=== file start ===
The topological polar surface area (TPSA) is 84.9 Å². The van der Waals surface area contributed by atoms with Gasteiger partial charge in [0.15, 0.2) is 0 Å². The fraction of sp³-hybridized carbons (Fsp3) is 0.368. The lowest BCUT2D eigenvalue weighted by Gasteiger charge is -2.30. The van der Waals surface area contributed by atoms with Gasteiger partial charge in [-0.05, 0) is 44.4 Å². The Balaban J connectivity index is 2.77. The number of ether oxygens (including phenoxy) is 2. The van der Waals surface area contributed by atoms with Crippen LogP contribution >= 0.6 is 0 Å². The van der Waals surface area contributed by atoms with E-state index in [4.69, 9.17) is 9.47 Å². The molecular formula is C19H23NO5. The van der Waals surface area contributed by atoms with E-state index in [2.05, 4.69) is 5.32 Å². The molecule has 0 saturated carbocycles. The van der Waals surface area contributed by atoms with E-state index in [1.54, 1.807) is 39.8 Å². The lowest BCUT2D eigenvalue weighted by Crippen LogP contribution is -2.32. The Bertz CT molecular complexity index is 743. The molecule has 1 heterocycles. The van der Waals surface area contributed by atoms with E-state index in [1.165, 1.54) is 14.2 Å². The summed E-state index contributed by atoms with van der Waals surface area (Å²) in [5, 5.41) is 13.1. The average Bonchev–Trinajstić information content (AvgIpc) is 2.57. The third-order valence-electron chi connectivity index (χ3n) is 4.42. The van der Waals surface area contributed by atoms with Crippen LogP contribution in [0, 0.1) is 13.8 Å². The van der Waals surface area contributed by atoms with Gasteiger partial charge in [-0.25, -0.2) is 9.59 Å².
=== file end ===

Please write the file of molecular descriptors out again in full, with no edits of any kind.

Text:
The topological polar surface area (TPSA) is 84.9 Å². The van der Waals surface area contributed by atoms with Gasteiger partial charge in [0.15, 0.2) is 0 Å². The fraction of sp³-hybridized carbons (Fsp3) is 0.368. The lowest BCUT2D eigenvalue weighted by Gasteiger charge is -2.30. The van der Waals surface area contributed by atoms with Gasteiger partial charge in [-0.05, 0) is 44.4 Å². The Balaban J connectivity index is 2.77. The number of ether oxygens (including phenoxy) is 2. The van der Waals surface area contributed by atoms with Crippen LogP contribution >= 0.6 is 0 Å². The van der Waals surface area contributed by atoms with E-state index in [4.69, 9.17) is 9.47 Å². The molecular formula is C19H23NO5. The van der Waals surface area contributed by atoms with E-state index in [2.05, 4.69) is 5.32 Å². The molecule has 0 saturated carbocycles. The van der Waals surface area contributed by atoms with E-state index in [1.54, 1.807) is 39.8 Å². The lowest BCUT2D eigenvalue weighted by Crippen LogP contribution is -2.32. The Bertz CT molecular complexity index is 743. The molecule has 1 heterocycles. The van der Waals surface area contributed by atoms with E-state index in [1.165, 1.54) is 14.2 Å². The summed E-state index contributed by atoms with van der Waals surface area (Å²) in [5, 5.41) is 13.1. The average Bonchev–Trinajstić information content (AvgIpc) is 2.57. The third-order valence-electron chi connectivity index (χ3n) is 4.42. The van der Waals surface area contributed by atoms with Crippen LogP contribution in [0, 0.1) is 13.8 Å². The van der Waals surface area contributed by atoms with Gasteiger partial charge in [-0.25, -0.2) is 9.59 Å².